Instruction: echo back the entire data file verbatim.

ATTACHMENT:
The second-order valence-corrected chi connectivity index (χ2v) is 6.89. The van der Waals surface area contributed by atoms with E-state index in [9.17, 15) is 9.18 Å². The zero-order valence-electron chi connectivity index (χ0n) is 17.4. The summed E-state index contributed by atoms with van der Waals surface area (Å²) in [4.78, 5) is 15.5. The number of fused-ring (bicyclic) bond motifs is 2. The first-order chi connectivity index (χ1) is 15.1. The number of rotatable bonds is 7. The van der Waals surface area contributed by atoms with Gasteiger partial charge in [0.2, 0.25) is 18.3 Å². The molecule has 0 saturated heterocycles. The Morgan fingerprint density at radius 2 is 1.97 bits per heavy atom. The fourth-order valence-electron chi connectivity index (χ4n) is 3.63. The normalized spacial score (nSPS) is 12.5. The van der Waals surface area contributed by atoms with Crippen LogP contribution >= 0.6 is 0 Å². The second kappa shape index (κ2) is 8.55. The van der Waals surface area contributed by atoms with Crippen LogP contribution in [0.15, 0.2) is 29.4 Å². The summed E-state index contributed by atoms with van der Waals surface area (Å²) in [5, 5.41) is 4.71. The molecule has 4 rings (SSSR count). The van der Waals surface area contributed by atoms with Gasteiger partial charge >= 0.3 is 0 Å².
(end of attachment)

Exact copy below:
The second-order valence-corrected chi connectivity index (χ2v) is 6.89. The van der Waals surface area contributed by atoms with E-state index in [9.17, 15) is 9.18 Å². The zero-order valence-electron chi connectivity index (χ0n) is 17.4. The summed E-state index contributed by atoms with van der Waals surface area (Å²) in [4.78, 5) is 15.5. The number of fused-ring (bicyclic) bond motifs is 2. The first-order chi connectivity index (χ1) is 15.1. The number of rotatable bonds is 7. The van der Waals surface area contributed by atoms with Gasteiger partial charge in [0.2, 0.25) is 18.3 Å². The molecule has 0 saturated heterocycles. The Morgan fingerprint density at radius 2 is 1.97 bits per heavy atom. The fourth-order valence-electron chi connectivity index (χ4n) is 3.63. The normalized spacial score (nSPS) is 12.5. The van der Waals surface area contributed by atoms with Crippen LogP contribution >= 0.6 is 0 Å². The second kappa shape index (κ2) is 8.55. The van der Waals surface area contributed by atoms with Crippen LogP contribution in [0.15, 0.2) is 29.4 Å². The summed E-state index contributed by atoms with van der Waals surface area (Å²) in [5, 5.41) is 4.71. The molecule has 4 rings (SSSR count). The van der Waals surface area contributed by atoms with Gasteiger partial charge >= 0.3 is 0 Å².